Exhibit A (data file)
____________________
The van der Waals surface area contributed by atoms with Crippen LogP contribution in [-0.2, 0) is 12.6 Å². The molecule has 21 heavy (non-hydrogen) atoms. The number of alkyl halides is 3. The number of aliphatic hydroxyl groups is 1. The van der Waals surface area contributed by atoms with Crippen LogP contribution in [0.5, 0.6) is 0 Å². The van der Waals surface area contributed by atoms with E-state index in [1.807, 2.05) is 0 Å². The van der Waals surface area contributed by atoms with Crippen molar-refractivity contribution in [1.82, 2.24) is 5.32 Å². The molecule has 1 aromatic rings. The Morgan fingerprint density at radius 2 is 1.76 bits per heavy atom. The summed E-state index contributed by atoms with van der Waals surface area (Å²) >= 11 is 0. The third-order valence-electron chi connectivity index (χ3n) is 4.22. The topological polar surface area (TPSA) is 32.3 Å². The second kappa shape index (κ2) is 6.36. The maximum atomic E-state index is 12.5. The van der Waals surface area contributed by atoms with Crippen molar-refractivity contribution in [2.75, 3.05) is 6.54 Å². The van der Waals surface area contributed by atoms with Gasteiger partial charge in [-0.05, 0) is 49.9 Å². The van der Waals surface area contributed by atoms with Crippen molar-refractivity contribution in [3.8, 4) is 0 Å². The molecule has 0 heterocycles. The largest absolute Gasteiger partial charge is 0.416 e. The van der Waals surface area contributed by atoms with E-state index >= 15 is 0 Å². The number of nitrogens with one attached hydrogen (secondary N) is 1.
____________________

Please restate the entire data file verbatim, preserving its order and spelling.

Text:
The van der Waals surface area contributed by atoms with Crippen LogP contribution in [-0.2, 0) is 12.6 Å². The molecule has 21 heavy (non-hydrogen) atoms. The number of alkyl halides is 3. The number of aliphatic hydroxyl groups is 1. The van der Waals surface area contributed by atoms with Crippen LogP contribution in [0.5, 0.6) is 0 Å². The van der Waals surface area contributed by atoms with E-state index in [1.807, 2.05) is 0 Å². The van der Waals surface area contributed by atoms with Crippen molar-refractivity contribution in [1.82, 2.24) is 5.32 Å². The molecule has 1 aromatic rings. The Morgan fingerprint density at radius 2 is 1.76 bits per heavy atom. The summed E-state index contributed by atoms with van der Waals surface area (Å²) >= 11 is 0. The third-order valence-electron chi connectivity index (χ3n) is 4.22. The topological polar surface area (TPSA) is 32.3 Å². The second kappa shape index (κ2) is 6.36. The maximum atomic E-state index is 12.5. The van der Waals surface area contributed by atoms with Crippen molar-refractivity contribution in [2.75, 3.05) is 6.54 Å². The van der Waals surface area contributed by atoms with Gasteiger partial charge in [-0.05, 0) is 49.9 Å². The van der Waals surface area contributed by atoms with Crippen molar-refractivity contribution in [3.8, 4) is 0 Å². The molecule has 0 heterocycles. The largest absolute Gasteiger partial charge is 0.416 e. The van der Waals surface area contributed by atoms with E-state index >= 15 is 0 Å². The number of nitrogens with one attached hydrogen (secondary N) is 1.